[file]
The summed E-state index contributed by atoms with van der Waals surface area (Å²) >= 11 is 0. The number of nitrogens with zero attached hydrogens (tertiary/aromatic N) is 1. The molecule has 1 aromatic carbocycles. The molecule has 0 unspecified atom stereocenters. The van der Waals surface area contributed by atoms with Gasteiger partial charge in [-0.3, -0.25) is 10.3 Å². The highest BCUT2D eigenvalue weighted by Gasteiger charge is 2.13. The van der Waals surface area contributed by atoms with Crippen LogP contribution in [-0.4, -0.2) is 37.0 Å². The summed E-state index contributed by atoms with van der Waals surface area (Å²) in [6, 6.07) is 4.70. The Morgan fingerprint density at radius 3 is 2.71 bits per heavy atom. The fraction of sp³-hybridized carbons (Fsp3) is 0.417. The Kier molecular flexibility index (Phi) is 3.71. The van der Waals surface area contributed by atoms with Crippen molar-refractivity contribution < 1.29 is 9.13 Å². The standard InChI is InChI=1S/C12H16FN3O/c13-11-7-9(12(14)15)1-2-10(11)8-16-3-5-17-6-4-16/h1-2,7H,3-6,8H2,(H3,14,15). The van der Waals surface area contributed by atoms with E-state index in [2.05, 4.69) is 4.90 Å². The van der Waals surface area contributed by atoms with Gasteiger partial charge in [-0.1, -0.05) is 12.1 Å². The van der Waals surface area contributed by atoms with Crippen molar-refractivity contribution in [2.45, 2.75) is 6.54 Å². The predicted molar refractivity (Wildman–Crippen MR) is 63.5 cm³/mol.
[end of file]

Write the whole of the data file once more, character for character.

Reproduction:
The summed E-state index contributed by atoms with van der Waals surface area (Å²) >= 11 is 0. The number of nitrogens with zero attached hydrogens (tertiary/aromatic N) is 1. The molecule has 1 aromatic carbocycles. The molecule has 0 unspecified atom stereocenters. The van der Waals surface area contributed by atoms with Gasteiger partial charge in [-0.3, -0.25) is 10.3 Å². The highest BCUT2D eigenvalue weighted by Gasteiger charge is 2.13. The van der Waals surface area contributed by atoms with Crippen LogP contribution in [-0.4, -0.2) is 37.0 Å². The summed E-state index contributed by atoms with van der Waals surface area (Å²) in [6, 6.07) is 4.70. The Morgan fingerprint density at radius 3 is 2.71 bits per heavy atom. The fraction of sp³-hybridized carbons (Fsp3) is 0.417. The Kier molecular flexibility index (Phi) is 3.71. The van der Waals surface area contributed by atoms with Crippen molar-refractivity contribution < 1.29 is 9.13 Å². The standard InChI is InChI=1S/C12H16FN3O/c13-11-7-9(12(14)15)1-2-10(11)8-16-3-5-17-6-4-16/h1-2,7H,3-6,8H2,(H3,14,15). The van der Waals surface area contributed by atoms with E-state index in [2.05, 4.69) is 4.90 Å². The van der Waals surface area contributed by atoms with Gasteiger partial charge in [-0.1, -0.05) is 12.1 Å². The van der Waals surface area contributed by atoms with Crippen molar-refractivity contribution in [2.45, 2.75) is 6.54 Å². The predicted molar refractivity (Wildman–Crippen MR) is 63.5 cm³/mol.